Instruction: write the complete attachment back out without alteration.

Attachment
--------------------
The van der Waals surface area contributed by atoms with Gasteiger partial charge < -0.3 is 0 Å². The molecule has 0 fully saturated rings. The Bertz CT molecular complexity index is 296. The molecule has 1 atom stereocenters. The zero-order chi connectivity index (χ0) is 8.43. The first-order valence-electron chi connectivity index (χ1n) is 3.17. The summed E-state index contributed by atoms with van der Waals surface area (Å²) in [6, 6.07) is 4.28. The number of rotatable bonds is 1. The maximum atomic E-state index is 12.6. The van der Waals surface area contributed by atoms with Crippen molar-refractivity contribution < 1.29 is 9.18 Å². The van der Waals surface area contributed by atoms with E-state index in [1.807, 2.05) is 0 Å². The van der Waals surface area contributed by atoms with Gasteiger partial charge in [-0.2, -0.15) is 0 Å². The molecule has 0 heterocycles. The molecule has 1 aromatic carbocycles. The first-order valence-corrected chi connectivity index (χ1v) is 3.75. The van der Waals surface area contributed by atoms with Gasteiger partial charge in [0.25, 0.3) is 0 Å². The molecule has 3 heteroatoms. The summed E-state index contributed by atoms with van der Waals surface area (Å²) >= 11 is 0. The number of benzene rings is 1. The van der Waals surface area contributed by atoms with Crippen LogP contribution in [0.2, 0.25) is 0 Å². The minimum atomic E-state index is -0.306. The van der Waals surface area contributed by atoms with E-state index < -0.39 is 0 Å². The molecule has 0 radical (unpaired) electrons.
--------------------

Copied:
The van der Waals surface area contributed by atoms with Gasteiger partial charge < -0.3 is 0 Å². The molecule has 0 fully saturated rings. The Bertz CT molecular complexity index is 296. The molecule has 1 atom stereocenters. The zero-order chi connectivity index (χ0) is 8.43. The first-order valence-electron chi connectivity index (χ1n) is 3.17. The summed E-state index contributed by atoms with van der Waals surface area (Å²) in [6, 6.07) is 4.28. The number of rotatable bonds is 1. The maximum atomic E-state index is 12.6. The van der Waals surface area contributed by atoms with Crippen molar-refractivity contribution < 1.29 is 9.18 Å². The van der Waals surface area contributed by atoms with E-state index in [1.807, 2.05) is 0 Å². The van der Waals surface area contributed by atoms with Gasteiger partial charge in [-0.2, -0.15) is 0 Å². The molecule has 0 heterocycles. The molecule has 1 aromatic carbocycles. The first-order valence-corrected chi connectivity index (χ1v) is 3.75. The van der Waals surface area contributed by atoms with Gasteiger partial charge in [0.25, 0.3) is 0 Å². The molecule has 3 heteroatoms. The summed E-state index contributed by atoms with van der Waals surface area (Å²) >= 11 is 0. The number of benzene rings is 1. The van der Waals surface area contributed by atoms with Crippen LogP contribution in [0.2, 0.25) is 0 Å². The minimum atomic E-state index is -0.306. The van der Waals surface area contributed by atoms with E-state index < -0.39 is 0 Å². The molecule has 0 radical (unpaired) electrons.